Making do

Resourcefulness and desperation in Haiti
To call Fondwa a village is misleading. It has no central point of organization or population density. It is defined by a road that snakes through a valley 40 miles southwest of Port au Prince. Scattered along the road are a Catholic church, a number of Protestant churches, a school and an international guesthouse that also contains the region’s sole clinic. From that main road, a network of footpaths connect white wooden houses that dot the valley in every direction.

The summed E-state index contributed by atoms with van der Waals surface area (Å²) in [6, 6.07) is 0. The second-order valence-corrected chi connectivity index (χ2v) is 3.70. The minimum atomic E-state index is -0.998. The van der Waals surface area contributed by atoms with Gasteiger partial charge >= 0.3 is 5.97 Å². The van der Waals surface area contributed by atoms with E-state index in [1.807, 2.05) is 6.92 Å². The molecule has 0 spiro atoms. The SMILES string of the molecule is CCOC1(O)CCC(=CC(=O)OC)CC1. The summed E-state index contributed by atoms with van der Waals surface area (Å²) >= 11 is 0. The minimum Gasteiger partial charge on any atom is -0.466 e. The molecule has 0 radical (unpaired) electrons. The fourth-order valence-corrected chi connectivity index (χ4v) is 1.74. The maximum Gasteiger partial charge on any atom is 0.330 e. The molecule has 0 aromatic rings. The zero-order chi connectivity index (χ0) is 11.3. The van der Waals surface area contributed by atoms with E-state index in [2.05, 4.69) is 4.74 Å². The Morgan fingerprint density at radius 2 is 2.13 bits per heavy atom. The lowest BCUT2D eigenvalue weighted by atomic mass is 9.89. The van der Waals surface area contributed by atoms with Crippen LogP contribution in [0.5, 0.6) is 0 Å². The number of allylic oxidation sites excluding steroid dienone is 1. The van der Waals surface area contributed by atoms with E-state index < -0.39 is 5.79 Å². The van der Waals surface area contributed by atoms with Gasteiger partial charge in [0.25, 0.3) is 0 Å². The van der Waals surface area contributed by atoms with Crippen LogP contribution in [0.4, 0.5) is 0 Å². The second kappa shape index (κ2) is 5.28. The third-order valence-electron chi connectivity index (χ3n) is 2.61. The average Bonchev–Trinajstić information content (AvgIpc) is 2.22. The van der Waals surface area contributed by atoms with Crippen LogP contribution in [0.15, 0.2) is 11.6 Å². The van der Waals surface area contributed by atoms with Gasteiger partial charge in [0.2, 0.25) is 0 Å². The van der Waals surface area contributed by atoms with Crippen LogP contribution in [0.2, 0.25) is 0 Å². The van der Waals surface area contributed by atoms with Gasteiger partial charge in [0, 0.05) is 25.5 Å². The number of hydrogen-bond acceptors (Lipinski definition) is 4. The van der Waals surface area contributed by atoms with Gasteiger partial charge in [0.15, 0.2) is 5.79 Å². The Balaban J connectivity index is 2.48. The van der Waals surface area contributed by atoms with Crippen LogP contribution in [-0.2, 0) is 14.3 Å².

The houses are the size of a large living room in the States. Haitian families are not small—there are typically seven or eight children in each. When the children marry and have their own children, they may share the parents’ house.

Our house in Fondwa is almost as crowded. We share it with two Cuban men, a French woman, a community of nuns (two sisters and five novices) and four Haitian women.

 

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